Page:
Ecology and Ecumenicity: Facing Division and Imagining Reconciliation in the Care
of Our Common Home
Friday, June 5
The Interchurch Center, Sockman Lounge
475 Riverside Drive, New York, NY 10115
The ecological crisis is, simultaneously, an ecumenical crisis and an ecumenical opportunity. There can be no degradation nor restoration of the environment, on any scale from local to global, that does not also present a challenge of communication with and commitment to one another, a challenge posed to the religious diversity that coinhabits any environment and must negotiate its resources. The "home" (oikos) we share—however divided and acrimonious it may be—is and must be a home to all. Ecological embeddedness is, we might say, an existing ecumenical unity, however precarious that unity remains.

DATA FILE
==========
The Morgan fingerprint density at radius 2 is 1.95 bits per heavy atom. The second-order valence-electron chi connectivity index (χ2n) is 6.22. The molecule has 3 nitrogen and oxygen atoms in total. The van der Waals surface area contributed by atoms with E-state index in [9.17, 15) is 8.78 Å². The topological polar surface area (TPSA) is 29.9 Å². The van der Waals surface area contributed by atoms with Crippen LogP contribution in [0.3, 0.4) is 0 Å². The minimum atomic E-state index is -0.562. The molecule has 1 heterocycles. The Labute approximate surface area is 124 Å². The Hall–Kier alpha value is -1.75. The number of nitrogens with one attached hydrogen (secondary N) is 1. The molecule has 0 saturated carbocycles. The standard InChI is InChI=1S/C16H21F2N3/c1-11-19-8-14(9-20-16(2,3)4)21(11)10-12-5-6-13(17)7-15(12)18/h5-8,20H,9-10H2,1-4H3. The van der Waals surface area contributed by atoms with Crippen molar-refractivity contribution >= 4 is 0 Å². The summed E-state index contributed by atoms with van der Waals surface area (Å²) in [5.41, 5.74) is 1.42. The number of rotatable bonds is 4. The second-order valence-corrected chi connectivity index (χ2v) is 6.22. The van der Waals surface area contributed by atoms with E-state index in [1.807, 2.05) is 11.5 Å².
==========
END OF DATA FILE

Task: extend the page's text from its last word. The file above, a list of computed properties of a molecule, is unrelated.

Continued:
This roundtable of ecologically-minded theologians and ethicists from a diverse array of Christian churches will take up the questions rising from the entanglement between religious division and ecological degradation. How are we best to understand the causes and ethical entailments of our present ecological challenges through the resources offered by our (different and often disagreeing) religious traditions? What is the role of religious communities (and conversations between differing religious communities) in shaping society’s responses to these challenges? What ecumenical resources exist for engagement between religious communities with apparently incompatible assessments of the present ecological situation? When faced with the opportunity or obligation to care for the environment on a local level, how might we be best equipped to do so in collaboration with those religious others whose environment we share?
This event will be free and open to the public. Symposium panelists and additional details TBA.